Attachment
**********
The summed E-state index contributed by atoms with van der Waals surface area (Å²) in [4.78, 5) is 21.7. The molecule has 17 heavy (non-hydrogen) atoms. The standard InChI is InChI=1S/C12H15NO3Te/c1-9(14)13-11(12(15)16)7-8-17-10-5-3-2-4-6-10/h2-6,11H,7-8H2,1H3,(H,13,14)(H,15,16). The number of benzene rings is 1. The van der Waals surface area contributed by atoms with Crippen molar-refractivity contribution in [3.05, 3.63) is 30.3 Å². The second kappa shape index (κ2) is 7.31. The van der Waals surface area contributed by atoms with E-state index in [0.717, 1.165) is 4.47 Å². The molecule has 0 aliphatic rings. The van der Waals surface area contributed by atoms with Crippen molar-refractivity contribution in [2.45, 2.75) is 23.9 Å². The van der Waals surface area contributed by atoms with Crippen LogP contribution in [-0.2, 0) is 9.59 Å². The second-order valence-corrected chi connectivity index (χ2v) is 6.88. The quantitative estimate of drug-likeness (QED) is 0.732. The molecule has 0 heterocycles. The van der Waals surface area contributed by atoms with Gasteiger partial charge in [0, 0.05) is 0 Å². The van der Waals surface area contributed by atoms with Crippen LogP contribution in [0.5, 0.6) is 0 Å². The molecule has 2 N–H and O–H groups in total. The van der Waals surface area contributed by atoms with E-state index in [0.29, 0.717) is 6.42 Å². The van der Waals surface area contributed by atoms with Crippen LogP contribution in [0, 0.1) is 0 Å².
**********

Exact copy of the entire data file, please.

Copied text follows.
The summed E-state index contributed by atoms with van der Waals surface area (Å²) in [4.78, 5) is 21.7. The molecule has 17 heavy (non-hydrogen) atoms. The standard InChI is InChI=1S/C12H15NO3Te/c1-9(14)13-11(12(15)16)7-8-17-10-5-3-2-4-6-10/h2-6,11H,7-8H2,1H3,(H,13,14)(H,15,16). The number of benzene rings is 1. The van der Waals surface area contributed by atoms with Crippen molar-refractivity contribution in [3.05, 3.63) is 30.3 Å². The second kappa shape index (κ2) is 7.31. The van der Waals surface area contributed by atoms with E-state index in [0.717, 1.165) is 4.47 Å². The molecule has 0 aliphatic rings. The van der Waals surface area contributed by atoms with Crippen molar-refractivity contribution in [2.45, 2.75) is 23.9 Å². The van der Waals surface area contributed by atoms with Crippen LogP contribution in [-0.2, 0) is 9.59 Å². The second-order valence-corrected chi connectivity index (χ2v) is 6.88. The quantitative estimate of drug-likeness (QED) is 0.732. The molecule has 0 heterocycles. The van der Waals surface area contributed by atoms with Gasteiger partial charge in [0, 0.05) is 0 Å². The van der Waals surface area contributed by atoms with Crippen LogP contribution in [0.5, 0.6) is 0 Å². The molecule has 2 N–H and O–H groups in total. The van der Waals surface area contributed by atoms with E-state index in [0.29, 0.717) is 6.42 Å². The van der Waals surface area contributed by atoms with Crippen LogP contribution in [0, 0.1) is 0 Å².